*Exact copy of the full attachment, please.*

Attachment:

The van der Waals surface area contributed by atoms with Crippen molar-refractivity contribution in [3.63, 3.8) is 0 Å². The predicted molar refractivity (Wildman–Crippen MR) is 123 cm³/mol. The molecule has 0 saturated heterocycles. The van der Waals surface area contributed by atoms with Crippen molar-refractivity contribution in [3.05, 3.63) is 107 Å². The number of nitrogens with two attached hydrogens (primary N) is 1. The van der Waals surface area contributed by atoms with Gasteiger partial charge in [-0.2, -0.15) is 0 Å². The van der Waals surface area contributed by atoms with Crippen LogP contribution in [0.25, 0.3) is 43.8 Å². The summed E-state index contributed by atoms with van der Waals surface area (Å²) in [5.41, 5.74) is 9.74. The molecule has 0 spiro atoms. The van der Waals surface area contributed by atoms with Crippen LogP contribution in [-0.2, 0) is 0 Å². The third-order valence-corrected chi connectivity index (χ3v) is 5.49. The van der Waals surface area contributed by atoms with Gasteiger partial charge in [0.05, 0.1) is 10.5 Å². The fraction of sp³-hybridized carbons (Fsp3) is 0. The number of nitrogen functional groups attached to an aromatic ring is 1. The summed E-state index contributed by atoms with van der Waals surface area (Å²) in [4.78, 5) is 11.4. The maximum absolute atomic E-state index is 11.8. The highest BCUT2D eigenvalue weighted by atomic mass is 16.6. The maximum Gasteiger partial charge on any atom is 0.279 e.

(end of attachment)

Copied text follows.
The van der Waals surface area contributed by atoms with Crippen molar-refractivity contribution in [3.63, 3.8) is 0 Å². The predicted molar refractivity (Wildman–Crippen MR) is 123 cm³/mol. The molecule has 0 saturated heterocycles. The van der Waals surface area contributed by atoms with Crippen molar-refractivity contribution in [3.05, 3.63) is 107 Å². The number of nitrogens with two attached hydrogens (primary N) is 1. The van der Waals surface area contributed by atoms with Gasteiger partial charge in [-0.2, -0.15) is 0 Å². The van der Waals surface area contributed by atoms with Crippen LogP contribution in [0.25, 0.3) is 43.8 Å². The summed E-state index contributed by atoms with van der Waals surface area (Å²) in [5.41, 5.74) is 9.74. The molecule has 0 spiro atoms. The van der Waals surface area contributed by atoms with Crippen LogP contribution in [-0.2, 0) is 0 Å². The third-order valence-corrected chi connectivity index (χ3v) is 5.49. The van der Waals surface area contributed by atoms with Gasteiger partial charge in [0.05, 0.1) is 10.5 Å². The fraction of sp³-hybridized carbons (Fsp3) is 0. The number of nitrogen functional groups attached to an aromatic ring is 1. The summed E-state index contributed by atoms with van der Waals surface area (Å²) in [4.78, 5) is 11.4. The maximum absolute atomic E-state index is 11.8. The highest BCUT2D eigenvalue weighted by atomic mass is 16.6. The maximum Gasteiger partial charge on any atom is 0.279 e.